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Hi I'm Tristan!  Come read all about me and ONH/SOD.SOD/ONH F.A.Q.'s
Kathy Clark RN CS MSN
Pediatric Nurse Practitioner    

  • What is ONH/Optic Nerve Hypoplasia?
    In order for people to "see", the brain must receive the messages sent from the eye. The optic nerves carry this information from the eye to the brain. If this nerve is too small, less information will be sent to the brain, and vision will be impaired. Hypoplasia means "underdeveloped". This may mean that the nerves of both eyes are completely unformed, with complete blindness, or that one optic nerve is smaller than average, with little impact on vision. Most people with ONH also have nystagmus (involuntary movement of the eyes) and strabismus (crossed eye). Many children with ONH have abnormal brain structures, such as absence of the septum pellucidum and corpus callosum. Some children will also have hormone deficiencies.

  • What is SOD /Septo-optic dysplasia?
    Septo refers to the center structure of the brain, the septum pellucidum. This is a membrane that separates the anterior horns of the lateral ventricles of the brain. The pituitary gland and hypothalamus are located in the center of the brain. Optic refers to the optic nerves, which come together in the center of the brain. Dysplasia means "formed incorrectly". SOD is used to describe the condition of optic nerve hypoplasia (ONH) and pituitary or hypothalamic deficiencies. While pituitary deficiencies are rare in children, the combination of ONH and pituitary deficiency is even more rare.

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  Download Dr. Mary's handout in PDF format from the conference on the different hormone that affect our children.  
 *  Vision Loss and Autism : Comparisons  in PDF Format. Thank you to Marilyn and Jay Gense for letting us post this at our sight! and to Michelle for finding it for us!!
 * ONH Booklet in PDF Format
 * You can view Dr. Mehul Dattani presentation as a web page, or as  Power Point .
 
   
  • What is de Morsier Syndrome?
    This term refers to those children with SOD who are missing all pituitary hormones (panhypopituitarism) and who also have bilateral optic nerve hypoplasia.

  • What are the brain structures that can be affected by ONH/SOD?
    Misplacement (ectopic) or absence of the pituitary gland or the pituitary stalk; absence or decreased size of the corpus callosum; absence or decreased size of the septum pellucidum; arachnoid cyst; hypoplasia of the cerebellum; microcephaly. Only arachnoid cysts may require treatment, such as a shunt.

  • What is the cause of SOD/ONH?
    There is no known cause. The pituitary and optic nerve areas develop at the same time in fetal life, at about six weeks of gestation. Up to one third of babies with SOD are breech babies; this is not the cause of SOD.

  • What is the role of the pituitary gland?
    The pituitary, or master gland, controls the function of many other glands - the thyroid, adrenals, ovaries, testes. It also produces growth hormone and anti-diuretic (water saving) hormone.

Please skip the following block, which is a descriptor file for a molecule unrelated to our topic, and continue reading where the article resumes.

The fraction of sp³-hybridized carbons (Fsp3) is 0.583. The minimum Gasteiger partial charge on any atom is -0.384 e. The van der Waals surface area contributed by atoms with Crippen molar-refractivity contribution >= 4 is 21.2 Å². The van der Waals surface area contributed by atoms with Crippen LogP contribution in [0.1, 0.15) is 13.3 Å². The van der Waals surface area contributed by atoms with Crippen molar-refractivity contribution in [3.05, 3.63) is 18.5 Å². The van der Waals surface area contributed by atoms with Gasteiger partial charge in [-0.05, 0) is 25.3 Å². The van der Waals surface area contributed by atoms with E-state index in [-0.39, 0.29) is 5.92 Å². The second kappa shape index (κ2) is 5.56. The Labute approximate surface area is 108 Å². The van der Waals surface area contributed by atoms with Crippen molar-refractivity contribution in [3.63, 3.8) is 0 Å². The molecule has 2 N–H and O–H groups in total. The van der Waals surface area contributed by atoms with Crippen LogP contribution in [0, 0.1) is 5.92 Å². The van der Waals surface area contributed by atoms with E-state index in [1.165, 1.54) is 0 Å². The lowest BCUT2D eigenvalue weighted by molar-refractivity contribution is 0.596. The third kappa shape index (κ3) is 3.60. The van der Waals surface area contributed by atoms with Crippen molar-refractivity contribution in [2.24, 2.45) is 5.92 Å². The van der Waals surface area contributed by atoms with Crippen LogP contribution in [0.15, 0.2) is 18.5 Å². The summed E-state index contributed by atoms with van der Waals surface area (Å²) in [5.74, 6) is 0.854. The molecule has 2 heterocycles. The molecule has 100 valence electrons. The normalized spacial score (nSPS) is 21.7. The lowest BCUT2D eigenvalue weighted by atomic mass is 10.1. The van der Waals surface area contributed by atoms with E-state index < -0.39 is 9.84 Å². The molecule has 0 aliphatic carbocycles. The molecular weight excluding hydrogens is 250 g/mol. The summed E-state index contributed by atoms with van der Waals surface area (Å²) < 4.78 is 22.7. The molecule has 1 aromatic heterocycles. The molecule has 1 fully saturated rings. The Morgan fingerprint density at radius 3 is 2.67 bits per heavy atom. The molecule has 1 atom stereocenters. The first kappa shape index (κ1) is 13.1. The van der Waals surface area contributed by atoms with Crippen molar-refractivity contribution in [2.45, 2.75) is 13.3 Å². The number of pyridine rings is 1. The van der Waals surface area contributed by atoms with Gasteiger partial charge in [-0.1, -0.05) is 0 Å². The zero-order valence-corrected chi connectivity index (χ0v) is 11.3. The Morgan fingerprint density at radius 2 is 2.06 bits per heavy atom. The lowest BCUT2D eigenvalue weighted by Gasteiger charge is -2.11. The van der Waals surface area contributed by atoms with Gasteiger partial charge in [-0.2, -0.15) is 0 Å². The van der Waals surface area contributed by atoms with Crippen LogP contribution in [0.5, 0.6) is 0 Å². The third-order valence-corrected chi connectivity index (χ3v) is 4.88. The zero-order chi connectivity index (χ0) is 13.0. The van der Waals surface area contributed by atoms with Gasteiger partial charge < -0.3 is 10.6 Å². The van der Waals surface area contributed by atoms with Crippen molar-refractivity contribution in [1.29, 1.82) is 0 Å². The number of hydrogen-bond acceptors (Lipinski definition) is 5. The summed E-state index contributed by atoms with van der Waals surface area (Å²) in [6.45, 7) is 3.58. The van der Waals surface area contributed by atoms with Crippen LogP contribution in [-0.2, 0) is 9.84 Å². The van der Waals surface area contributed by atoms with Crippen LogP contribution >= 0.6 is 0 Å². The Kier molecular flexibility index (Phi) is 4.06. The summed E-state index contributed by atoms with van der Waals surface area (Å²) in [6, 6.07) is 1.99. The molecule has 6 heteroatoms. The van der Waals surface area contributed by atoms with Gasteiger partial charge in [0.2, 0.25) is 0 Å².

• What is the role of the hypothalamus?
    The hypothalamus has some control over the pituitary gland. There are other areas in the hypothalamus that control hunger, thirst, body temperature, and some facets of behavior.

  • What is the range of problems seen in children with SOD? The pituitary gland may be completely absent, resulting in a life-threatening condition at birth. Some children are not diagnosed until later in childhood. Children may need only one hormone replaced, or all hormones. Puberty could be normal, early, or require hormone replacement. A very small number of children with SOD will require total care during their life, and will not achieve independence. Most children attend regular schools with some support. Vision will range from no impairment to complete blindness.

  • What are the life expectancy and health risks of children with SOD?
    The first year of life is the most difficult for children with SOD. At highest risk are children with panhypopituitarism who cannot control their body temperature and those who have no sense of thirst. Despite these risks, mortality rates are very low. Children with SOD are expected to lead full, active, and healthy lives.

  • What specialists should I see?
    A child with ONH should be seen by an ophthalmologist, who will examine the eyes thoroughly and order MRI imaging of the entire brain. If this shows any structural changes indicating SOD the child should be seen by a pediatric endocrinologist. The pediatric endocrinologist will examine the child and make careful measurements of growth. Blood testing will screen for hormone deficiencies such as thyroid, cortisol, growth hormone, and early or late puberty. A bone age x ray will be done to determine the child's biologic age. Infants should be enrolled in their local Early On intervention program. Children diagnosed later in life should be evaluated for learning needs by a pediatric psychologist. Children with seizures will also see a pediatric neurologist.
     
 
     
     
 

This website has been designed to help empower parents of children with ONH/SOD. All the information herein is subject to opinion. If you suspect your child may have ONH/SOD it is recommended that you seek professional advice from a certified pediatric ophthalmologist. No one individual or company connected with this website assumes any liability or responsibility
for it's contents.

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